Customers’ Laser-Like Focus On Plan Prices Is Causing Concerns In Health Insurance Market
The continuing rise of premiums is causing some experts to worry that more people will refuse to buy insurance and that could lead to a collapse of the market. Meanwhile, insurers are using a mechanism created by the federal health law to help keep prices down to instead justify their premium increases.
The New York Times:
Cost, Not Choice, Is Top Concern Of Health Insurance Customers
It is all about the price. Millions of people buying insurance in the marketplaces created by the federal health care law have one feature in mind. It is not finding a favorite doctor, or even a trusted company. It is how much — or, more precisely, how little — they can pay in premiums each month. And for many of them, especially those who are healthy, all the prices are too high. (Abelson, 8/12)
The New York Times:
Health Insurers Use Process Intended To Curb Rate Increases To Justify Them
After the Affordable Care Act took effect in 2010, it created a review mechanism intended to prevent exorbitant increases in health insurance rates by shaming companies that sought them. But this summer, insurers are turning that process on its head, using it to highlight the reasons they are losing money under the health care law and their case for raising premiums in 2017. (Pear, 8/14)
In other national health care news —
U.S. News & World Report:
Same-Sex Infertility Case Exposes Lack Of Access To Reproductive Treatment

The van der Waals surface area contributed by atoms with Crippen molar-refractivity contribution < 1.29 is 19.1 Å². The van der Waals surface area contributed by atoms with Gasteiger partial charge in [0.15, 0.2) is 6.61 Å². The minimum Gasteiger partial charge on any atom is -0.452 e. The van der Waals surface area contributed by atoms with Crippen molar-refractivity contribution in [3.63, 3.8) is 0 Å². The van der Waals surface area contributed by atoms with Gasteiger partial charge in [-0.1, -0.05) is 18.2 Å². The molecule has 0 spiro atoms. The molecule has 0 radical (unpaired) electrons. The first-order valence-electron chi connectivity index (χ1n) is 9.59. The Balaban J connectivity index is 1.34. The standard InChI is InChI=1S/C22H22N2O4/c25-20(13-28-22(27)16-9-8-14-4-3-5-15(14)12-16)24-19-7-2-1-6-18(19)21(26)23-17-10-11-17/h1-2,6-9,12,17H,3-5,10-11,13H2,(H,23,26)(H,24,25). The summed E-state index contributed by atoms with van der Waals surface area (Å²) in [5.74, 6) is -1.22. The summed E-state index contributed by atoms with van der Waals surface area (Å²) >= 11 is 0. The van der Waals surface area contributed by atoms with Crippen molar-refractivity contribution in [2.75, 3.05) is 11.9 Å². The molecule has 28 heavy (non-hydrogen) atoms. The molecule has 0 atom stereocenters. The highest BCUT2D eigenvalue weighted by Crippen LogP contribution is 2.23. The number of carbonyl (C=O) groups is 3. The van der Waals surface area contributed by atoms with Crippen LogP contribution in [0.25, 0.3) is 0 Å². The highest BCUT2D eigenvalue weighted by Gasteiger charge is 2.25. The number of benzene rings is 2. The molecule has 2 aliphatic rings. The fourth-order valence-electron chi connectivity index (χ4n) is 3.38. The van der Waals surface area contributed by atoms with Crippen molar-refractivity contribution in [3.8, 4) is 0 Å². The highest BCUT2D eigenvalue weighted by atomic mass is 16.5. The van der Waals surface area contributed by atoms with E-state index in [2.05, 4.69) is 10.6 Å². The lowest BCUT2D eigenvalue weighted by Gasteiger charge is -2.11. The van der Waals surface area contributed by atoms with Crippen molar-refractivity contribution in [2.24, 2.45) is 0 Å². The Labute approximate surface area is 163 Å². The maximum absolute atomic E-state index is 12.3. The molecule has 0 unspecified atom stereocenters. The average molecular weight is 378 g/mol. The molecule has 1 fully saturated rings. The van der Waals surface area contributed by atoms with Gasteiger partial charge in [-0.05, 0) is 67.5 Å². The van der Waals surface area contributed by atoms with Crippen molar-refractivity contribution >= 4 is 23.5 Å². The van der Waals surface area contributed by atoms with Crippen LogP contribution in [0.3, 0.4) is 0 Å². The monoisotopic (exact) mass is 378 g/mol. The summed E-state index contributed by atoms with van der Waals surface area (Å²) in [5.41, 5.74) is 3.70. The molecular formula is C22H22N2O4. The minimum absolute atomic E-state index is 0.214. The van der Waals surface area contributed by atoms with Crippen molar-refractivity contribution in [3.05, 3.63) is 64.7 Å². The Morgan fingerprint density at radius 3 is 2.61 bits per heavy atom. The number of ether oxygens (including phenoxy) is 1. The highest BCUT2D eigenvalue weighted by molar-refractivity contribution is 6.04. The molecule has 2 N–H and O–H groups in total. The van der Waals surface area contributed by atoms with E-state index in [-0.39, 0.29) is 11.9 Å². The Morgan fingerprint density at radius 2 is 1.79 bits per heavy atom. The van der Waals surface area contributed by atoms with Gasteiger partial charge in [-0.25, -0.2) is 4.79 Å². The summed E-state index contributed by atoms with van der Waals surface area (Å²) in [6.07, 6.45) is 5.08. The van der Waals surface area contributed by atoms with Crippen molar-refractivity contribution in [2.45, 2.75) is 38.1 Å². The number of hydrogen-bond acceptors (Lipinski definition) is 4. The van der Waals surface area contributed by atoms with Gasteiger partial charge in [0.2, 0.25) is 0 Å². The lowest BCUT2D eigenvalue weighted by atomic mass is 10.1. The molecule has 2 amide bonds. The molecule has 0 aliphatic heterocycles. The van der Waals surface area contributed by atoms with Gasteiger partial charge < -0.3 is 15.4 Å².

A recent lawsuit involving lesbians in New Jersey who are trying to conceive is highlighting how unaffordable infertility treatments can be – and raising deeper questions about who has the right to assistance in conceiving a child. For many Americans, health insurance does not cover fertility treatment; the few for whom it does are usually in heterosexual marriages. But today's modern family is different: same-sex marriage is legal, the government has lifted its ban on taxpayer dollars going toward gender reassignment surgery and single people choose to become parents on their own. But while these people don't fit the description of traditional parents, is it discrimination not to help them have a child? (Leonard, 8/15)
Most Providers Will Opt To Avoid Too Much Risk Under Medicare's New MACRA Payment System
Hospital boardrooms are beginning to sound more like those on Wall Street, with talk of upside and downside risk, capitation and a hefty addition of new acronyms. Hospitals, health systems and physician groups are now in the process of deciding which of the two possible reimbursement paths they will take under the Medicare Access and CHIP Reauthorization Act, which replaced the rarely implemented sustainable growth-rate formula for determining physician pay. (Muchmore, 8/13)
Will Your Prescription Meds Be Covered Next Year? Better Check!
The battle continues to rage between drug companies that are trying to make as much money as possible and insurers trying to drive down drug prices. And consumers are squarely in the middle. That's because, increasingly, prescription insurers are threatening to kick drugs off their lists of approved medications if the manufacturers won't give them big discounts. (Kodjak, 8/15)